I started writing these songs on my own, but didn’t want to release them under my name. I needed a moniker that was simple, but universally understood. Accents can refer to a lot of different things, and though seemingly insignificant, when looked at in the right way they make up vital parts of our lives. Accents can be language barriers – every person in the world sounds different than the next. As cliché as it may be, this means we truly all have our own voice. In another sense, our life’s accents are our most precious assets. Family, friends, art, etc. They all enhance our qualities of life in one way or another. Accents are a vital part of music too. Get rid of them, and you end up with compressed, trite, pop music.
2. How did this band get started?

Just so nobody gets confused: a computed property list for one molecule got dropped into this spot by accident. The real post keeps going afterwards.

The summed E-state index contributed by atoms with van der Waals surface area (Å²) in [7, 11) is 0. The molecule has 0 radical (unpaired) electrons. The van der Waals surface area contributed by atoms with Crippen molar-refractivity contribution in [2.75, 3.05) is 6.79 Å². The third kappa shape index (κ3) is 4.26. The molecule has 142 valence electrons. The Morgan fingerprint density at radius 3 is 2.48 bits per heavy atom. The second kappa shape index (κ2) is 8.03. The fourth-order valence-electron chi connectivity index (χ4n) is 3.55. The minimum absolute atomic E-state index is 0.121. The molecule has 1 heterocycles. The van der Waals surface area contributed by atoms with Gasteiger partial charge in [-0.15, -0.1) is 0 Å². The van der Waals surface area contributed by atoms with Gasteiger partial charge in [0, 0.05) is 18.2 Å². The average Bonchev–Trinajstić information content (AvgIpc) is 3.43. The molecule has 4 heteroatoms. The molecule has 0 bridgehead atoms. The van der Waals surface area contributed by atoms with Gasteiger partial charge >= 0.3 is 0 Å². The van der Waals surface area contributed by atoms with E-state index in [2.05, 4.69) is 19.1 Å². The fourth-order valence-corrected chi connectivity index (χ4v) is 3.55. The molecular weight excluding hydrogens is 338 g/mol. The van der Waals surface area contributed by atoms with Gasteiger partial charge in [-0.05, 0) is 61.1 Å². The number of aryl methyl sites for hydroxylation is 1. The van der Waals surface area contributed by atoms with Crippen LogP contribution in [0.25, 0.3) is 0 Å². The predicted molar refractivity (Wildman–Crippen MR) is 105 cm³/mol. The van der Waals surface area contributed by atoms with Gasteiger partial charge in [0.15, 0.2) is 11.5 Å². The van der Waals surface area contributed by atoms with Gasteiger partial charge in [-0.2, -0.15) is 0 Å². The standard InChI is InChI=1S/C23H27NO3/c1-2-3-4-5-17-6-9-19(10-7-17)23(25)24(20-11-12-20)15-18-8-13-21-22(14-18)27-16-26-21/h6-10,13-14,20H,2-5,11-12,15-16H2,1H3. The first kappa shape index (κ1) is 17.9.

I’m also in a band called The Cast Before the Break, and I think the five of us realize more every day that life catches up with you. When we were all in college together, it was easy to sit in a bedroom until 3 in the morning writing or recording music. Now we all have some combination of full-time jobs, families, graduate school, etc. and it makes it extraordinarily difficult to schedule time to write as a unit. I’ve always considered myself a very aggressive songwriter, in the sense that I write a lot of songs very quickly. The Cast started as a solo project for me, and turned into something much more grandiose. No matter what you think, you can’t write a ‘post-rock’ song in a couple hours, bring it to your band and say ‘okay, we’re done.’ You HAVE to have that back-and-forth, five-guys-in-a-room element or it will never translate properly.